For millions of Americans, lack of access to water isn’t just a drought problem
Those dirty two or three gallons would be all they had for drinking, cooking, cleaning and bathing that day.
For these Americans, it is always Day Zero.
Water poverty affects nearly 1.6 million people in the United States, but it remains a stubbornly invisible crisis.
Before widespread solutions can be rolled out, however, we need to know who exactly is getting by without the taps and the toilets the rest of us take for granted.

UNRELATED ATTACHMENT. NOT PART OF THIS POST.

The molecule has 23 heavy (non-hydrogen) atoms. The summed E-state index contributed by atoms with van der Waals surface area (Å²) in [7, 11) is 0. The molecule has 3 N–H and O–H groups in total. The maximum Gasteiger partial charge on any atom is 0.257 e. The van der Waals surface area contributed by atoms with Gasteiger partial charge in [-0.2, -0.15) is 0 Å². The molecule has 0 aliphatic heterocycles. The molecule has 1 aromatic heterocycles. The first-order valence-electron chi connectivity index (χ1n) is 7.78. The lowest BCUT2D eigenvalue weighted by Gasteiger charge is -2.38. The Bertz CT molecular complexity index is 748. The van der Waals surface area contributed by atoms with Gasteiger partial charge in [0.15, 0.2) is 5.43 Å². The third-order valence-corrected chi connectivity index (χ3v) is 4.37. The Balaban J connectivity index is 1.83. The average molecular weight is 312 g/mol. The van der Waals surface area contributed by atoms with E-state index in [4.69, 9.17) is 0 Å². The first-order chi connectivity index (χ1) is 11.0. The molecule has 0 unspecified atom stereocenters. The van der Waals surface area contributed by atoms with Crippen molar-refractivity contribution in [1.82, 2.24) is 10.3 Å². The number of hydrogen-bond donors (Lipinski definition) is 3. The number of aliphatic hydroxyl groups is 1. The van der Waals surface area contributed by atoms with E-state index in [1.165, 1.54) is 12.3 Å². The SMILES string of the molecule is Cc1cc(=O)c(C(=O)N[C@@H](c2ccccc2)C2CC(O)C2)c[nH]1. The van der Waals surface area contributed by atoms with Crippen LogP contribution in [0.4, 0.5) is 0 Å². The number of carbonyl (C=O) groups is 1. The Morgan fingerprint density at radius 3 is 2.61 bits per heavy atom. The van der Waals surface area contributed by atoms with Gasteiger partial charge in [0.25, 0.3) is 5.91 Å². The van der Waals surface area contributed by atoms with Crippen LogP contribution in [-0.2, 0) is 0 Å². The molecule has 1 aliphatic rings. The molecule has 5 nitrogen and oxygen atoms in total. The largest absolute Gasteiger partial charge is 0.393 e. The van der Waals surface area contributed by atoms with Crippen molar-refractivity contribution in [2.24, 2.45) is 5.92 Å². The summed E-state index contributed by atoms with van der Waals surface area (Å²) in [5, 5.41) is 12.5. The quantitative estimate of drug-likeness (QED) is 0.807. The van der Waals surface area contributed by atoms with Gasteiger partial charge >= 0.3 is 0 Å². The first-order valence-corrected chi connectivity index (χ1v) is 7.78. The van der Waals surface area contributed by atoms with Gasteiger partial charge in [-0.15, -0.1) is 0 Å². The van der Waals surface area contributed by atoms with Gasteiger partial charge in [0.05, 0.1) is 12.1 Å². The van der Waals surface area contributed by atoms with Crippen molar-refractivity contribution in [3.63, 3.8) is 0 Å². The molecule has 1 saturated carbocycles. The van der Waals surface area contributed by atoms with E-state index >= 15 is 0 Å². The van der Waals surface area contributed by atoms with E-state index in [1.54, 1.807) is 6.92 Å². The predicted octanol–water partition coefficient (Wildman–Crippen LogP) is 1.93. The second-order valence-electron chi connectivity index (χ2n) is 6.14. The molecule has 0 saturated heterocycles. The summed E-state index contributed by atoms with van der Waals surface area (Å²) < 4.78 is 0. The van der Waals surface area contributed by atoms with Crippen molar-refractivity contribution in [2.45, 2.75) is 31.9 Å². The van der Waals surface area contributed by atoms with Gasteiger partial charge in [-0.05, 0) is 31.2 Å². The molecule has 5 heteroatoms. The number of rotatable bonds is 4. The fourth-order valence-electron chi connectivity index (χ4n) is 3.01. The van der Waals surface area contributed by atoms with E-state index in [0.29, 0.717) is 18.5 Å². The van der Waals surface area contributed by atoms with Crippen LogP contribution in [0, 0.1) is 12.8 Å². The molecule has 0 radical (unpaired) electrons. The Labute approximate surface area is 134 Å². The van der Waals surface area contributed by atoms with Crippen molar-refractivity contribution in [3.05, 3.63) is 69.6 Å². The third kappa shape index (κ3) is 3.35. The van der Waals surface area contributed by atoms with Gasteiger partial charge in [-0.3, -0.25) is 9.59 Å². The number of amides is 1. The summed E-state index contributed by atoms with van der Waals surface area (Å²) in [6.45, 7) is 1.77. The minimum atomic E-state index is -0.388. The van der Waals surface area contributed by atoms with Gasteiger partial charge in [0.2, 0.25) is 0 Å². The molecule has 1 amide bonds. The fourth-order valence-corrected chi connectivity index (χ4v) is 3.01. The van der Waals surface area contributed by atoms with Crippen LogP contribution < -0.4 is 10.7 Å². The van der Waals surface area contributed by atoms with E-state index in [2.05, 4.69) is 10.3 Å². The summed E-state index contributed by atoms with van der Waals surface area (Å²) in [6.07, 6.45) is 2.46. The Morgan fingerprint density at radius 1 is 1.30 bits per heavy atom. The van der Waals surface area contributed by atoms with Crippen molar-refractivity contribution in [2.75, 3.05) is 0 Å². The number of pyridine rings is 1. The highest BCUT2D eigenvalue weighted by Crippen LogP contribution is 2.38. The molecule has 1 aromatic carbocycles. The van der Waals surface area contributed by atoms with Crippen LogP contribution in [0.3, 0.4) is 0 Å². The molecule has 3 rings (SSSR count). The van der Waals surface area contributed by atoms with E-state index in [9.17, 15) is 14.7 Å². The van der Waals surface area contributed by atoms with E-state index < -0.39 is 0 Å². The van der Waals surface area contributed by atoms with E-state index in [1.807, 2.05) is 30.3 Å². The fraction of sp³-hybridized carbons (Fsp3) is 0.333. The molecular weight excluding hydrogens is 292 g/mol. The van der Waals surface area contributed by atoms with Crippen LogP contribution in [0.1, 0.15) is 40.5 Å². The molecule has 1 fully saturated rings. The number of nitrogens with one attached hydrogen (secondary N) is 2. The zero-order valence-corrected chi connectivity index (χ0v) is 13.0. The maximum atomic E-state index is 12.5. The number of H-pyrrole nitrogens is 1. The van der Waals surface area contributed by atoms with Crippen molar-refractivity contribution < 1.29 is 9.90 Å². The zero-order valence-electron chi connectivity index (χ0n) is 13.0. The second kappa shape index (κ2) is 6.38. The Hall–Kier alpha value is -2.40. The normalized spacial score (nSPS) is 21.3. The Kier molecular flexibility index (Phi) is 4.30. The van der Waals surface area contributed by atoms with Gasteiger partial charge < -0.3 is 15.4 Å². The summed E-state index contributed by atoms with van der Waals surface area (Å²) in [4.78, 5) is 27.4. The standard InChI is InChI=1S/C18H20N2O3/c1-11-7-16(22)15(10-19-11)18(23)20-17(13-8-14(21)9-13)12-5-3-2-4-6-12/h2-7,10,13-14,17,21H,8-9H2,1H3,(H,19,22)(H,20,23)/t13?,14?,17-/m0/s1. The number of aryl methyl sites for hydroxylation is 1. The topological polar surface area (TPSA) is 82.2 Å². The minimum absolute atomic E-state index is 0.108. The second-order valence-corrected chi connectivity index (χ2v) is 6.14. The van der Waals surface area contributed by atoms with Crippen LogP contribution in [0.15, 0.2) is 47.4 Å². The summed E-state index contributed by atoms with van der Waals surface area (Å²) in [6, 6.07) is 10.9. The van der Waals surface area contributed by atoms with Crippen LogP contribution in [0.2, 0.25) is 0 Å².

Today, African Americans are twice as likely as whites to live without modern plumbing.
On the Navajo Nation, where I work, 40% of the nearly 170,000 residents still haul water home in bottles or buckets, often at great expense.
The most comprehensive data we have on U.S. water poverty comes from the Census Bureau, but it is maddeningly unspecific and often inaccurate.
The Census Bureau’s American Community Survey tells us there are about 1.6 million Americans living in housing that lacks "complete plumbing facilities."
Census data doesn’t explain why these communities still don’t have access to water and sanitation when nearly every other American does.
Most important, census data doesn’t explain why these communities still don’t have access to water and sanitation when nearly every other American does.